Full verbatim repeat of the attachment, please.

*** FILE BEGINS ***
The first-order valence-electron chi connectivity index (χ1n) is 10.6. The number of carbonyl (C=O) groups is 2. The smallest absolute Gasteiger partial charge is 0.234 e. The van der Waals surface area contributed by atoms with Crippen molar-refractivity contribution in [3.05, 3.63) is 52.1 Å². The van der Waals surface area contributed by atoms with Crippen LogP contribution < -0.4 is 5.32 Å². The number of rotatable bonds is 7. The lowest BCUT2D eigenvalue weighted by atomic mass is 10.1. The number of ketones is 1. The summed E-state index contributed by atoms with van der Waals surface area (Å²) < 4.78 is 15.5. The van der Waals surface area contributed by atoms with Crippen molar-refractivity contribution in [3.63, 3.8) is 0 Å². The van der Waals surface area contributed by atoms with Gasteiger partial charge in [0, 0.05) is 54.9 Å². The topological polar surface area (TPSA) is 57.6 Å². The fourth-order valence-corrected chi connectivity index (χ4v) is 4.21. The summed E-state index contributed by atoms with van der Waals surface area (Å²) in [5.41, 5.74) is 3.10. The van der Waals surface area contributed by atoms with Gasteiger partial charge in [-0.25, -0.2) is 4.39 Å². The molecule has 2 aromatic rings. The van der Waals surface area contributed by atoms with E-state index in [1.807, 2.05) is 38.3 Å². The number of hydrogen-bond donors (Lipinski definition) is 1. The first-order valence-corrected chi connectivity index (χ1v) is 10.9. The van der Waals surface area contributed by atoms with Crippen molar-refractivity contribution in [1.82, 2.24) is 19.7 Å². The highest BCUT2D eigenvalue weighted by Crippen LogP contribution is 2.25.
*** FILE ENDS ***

The first-order valence-electron chi connectivity index (χ1n) is 10.6. The number of carbonyl (C=O) groups is 2. The smallest absolute Gasteiger partial charge is 0.234 e. The van der Waals surface area contributed by atoms with Crippen molar-refractivity contribution in [3.05, 3.63) is 52.1 Å². The van der Waals surface area contributed by atoms with Crippen LogP contribution < -0.4 is 5.32 Å². The number of rotatable bonds is 7. The lowest BCUT2D eigenvalue weighted by atomic mass is 10.1. The number of ketones is 1. The summed E-state index contributed by atoms with van der Waals surface area (Å²) < 4.78 is 15.5. The van der Waals surface area contributed by atoms with Crippen molar-refractivity contribution in [3.63, 3.8) is 0 Å². The van der Waals surface area contributed by atoms with Gasteiger partial charge in [0, 0.05) is 54.9 Å². The topological polar surface area (TPSA) is 57.6 Å². The fourth-order valence-corrected chi connectivity index (χ4v) is 4.21. The summed E-state index contributed by atoms with van der Waals surface area (Å²) in [5.41, 5.74) is 3.10. The van der Waals surface area contributed by atoms with Gasteiger partial charge in [-0.25, -0.2) is 4.39 Å². The molecule has 2 aromatic rings. The van der Waals surface area contributed by atoms with E-state index in [1.807, 2.05) is 38.3 Å². The number of hydrogen-bond donors (Lipinski definition) is 1. The first-order valence-corrected chi connectivity index (χ1v) is 10.9. The van der Waals surface area contributed by atoms with Crippen molar-refractivity contribution in [1.82, 2.24) is 19.7 Å². The highest BCUT2D eigenvalue weighted by Crippen LogP contribution is 2.25.